The West

A group of Liberal backbenchers believes Australia should consider decriminalising illicit drugs including heroin and cocaine, saying the war on drugs had been a failure.

WA Liberals Mal Washer and Judi Moylan as well as Victorian Liberal Russell Broadbent all called for a rethink on the way the Federal and State governments deal with drugs and rehabilitation, saying the "zero tolerance" approach was wasting billions of dollars and causing more crime.

"What we are doing is not working and is even less likely to work in the future," Ms Moylan said.

All three Liberals yesterday attended a presentation in Parliament House by former ACT Supreme Court Judge Ken Crispin, a vocal critic of the current approach to tackling drug crime.

Dr Crispin said the vast majority of people in prisons in Australia were there because of drugs or mental illness. He said most would reoffend because they had not received proper treatment.

Despite the billions of taxpayer dollars put into combating drugs, the price of heroin and cocaine had plunged in recent years as supply had steadily increased.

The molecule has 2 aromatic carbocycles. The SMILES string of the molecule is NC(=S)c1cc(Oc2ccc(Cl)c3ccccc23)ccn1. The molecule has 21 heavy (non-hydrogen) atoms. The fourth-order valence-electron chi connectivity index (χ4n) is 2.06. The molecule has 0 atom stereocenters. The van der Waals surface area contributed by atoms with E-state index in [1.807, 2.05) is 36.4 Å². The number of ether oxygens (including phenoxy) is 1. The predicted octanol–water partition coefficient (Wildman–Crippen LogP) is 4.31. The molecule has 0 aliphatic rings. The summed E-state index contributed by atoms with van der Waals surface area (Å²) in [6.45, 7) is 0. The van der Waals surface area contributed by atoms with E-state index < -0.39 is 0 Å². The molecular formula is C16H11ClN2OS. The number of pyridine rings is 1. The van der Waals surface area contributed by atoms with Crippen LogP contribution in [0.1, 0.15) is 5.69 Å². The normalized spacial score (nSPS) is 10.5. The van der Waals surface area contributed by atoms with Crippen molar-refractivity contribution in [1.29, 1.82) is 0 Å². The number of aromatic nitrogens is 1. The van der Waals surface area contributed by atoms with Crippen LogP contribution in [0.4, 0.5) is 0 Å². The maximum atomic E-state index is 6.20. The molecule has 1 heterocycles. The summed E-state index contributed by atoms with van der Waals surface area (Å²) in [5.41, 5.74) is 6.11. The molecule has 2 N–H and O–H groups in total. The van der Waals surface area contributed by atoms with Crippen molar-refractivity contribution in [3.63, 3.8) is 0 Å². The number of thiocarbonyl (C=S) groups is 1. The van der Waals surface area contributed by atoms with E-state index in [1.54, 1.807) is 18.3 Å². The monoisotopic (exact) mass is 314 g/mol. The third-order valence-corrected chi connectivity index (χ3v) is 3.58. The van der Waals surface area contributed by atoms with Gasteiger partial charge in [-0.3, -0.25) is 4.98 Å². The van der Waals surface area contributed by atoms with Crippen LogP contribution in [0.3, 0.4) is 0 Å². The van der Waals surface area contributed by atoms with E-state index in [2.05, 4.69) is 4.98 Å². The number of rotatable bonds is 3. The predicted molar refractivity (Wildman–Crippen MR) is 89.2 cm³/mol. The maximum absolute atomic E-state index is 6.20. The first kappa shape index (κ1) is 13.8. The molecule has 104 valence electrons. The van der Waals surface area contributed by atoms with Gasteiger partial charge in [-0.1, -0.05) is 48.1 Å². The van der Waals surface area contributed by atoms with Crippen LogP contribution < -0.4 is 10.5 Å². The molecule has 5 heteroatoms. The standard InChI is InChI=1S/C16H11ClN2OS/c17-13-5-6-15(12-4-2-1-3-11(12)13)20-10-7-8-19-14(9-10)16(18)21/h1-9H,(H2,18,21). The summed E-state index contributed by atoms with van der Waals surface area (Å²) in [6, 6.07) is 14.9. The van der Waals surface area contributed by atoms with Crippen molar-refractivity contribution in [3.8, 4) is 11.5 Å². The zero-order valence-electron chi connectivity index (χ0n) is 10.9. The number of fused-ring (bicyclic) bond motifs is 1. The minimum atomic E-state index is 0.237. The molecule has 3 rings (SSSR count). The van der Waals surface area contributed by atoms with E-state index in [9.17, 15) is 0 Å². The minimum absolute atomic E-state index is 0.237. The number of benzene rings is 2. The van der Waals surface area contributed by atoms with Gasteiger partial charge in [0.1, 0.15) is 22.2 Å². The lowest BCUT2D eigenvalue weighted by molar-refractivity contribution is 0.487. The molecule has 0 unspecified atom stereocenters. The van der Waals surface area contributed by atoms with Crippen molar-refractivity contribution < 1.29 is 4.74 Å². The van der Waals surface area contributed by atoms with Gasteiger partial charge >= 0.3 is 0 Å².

"If we can't even keep drugs out of our prisons, how can we keep them off our streets," Dr Crispin said.

He said there was a growing link between drugs and terrorism - pointing to the current bloodshed in Mexico - and questioned whether drug dealers might one day get their hands on weapons of mass destruction.

Dr Washer, who sponsored Dr Crispin's presentation, strongly backed the call for decriminalisation and mocked the WA Liberal Government's hardline approach to tackling the drug scourge.

"From a medical point of view, this has been a dismal failure in this country and a crime against humanity," Dr Washer said.

Ms Moylan said the growing number of suburban drug laboratories was putting the public at risk.

She pointed out that laboratories often exploded due to the volatile chemicals used.

The West Australian

Latest News From The West

Hong Kong-based Gaw Capital Partners has paid about $35 million for Telstra’s ageing Stirling Street headquarters with plans to convert it into student accommodation for more than 500 students.

Popular videos

Our Picks

Follow Us

More from The West